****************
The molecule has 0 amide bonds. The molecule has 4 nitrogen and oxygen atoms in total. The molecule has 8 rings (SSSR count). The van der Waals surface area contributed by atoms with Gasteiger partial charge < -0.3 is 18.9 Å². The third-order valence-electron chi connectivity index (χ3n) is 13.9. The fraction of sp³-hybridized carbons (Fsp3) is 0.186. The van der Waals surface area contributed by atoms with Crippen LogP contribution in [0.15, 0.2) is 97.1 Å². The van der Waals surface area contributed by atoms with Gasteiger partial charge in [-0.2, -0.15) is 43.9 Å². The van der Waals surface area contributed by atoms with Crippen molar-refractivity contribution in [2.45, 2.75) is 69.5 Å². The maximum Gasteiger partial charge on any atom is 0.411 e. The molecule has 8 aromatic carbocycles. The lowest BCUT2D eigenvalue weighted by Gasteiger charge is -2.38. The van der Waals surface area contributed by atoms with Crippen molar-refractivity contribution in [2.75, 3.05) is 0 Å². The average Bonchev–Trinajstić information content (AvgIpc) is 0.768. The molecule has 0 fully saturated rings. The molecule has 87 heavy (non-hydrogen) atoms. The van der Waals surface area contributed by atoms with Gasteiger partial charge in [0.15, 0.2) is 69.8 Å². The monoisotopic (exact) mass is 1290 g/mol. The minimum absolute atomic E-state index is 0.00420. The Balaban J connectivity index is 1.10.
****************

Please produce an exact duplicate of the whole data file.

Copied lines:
The molecule has 0 amide bonds. The molecule has 4 nitrogen and oxygen atoms in total. The molecule has 8 rings (SSSR count). The van der Waals surface area contributed by atoms with Gasteiger partial charge < -0.3 is 18.9 Å². The third-order valence-electron chi connectivity index (χ3n) is 13.9. The fraction of sp³-hybridized carbons (Fsp3) is 0.186. The van der Waals surface area contributed by atoms with Crippen LogP contribution in [0.15, 0.2) is 97.1 Å². The van der Waals surface area contributed by atoms with Gasteiger partial charge in [-0.2, -0.15) is 43.9 Å². The van der Waals surface area contributed by atoms with Crippen molar-refractivity contribution in [2.45, 2.75) is 69.5 Å². The maximum Gasteiger partial charge on any atom is 0.411 e. The molecule has 8 aromatic carbocycles. The lowest BCUT2D eigenvalue weighted by Gasteiger charge is -2.38. The van der Waals surface area contributed by atoms with Crippen molar-refractivity contribution in [2.75, 3.05) is 0 Å². The average Bonchev–Trinajstić information content (AvgIpc) is 0.768. The molecule has 0 fully saturated rings. The molecule has 87 heavy (non-hydrogen) atoms. The van der Waals surface area contributed by atoms with Gasteiger partial charge in [0.15, 0.2) is 69.8 Å². The monoisotopic (exact) mass is 1290 g/mol. The minimum absolute atomic E-state index is 0.00420. The Balaban J connectivity index is 1.10.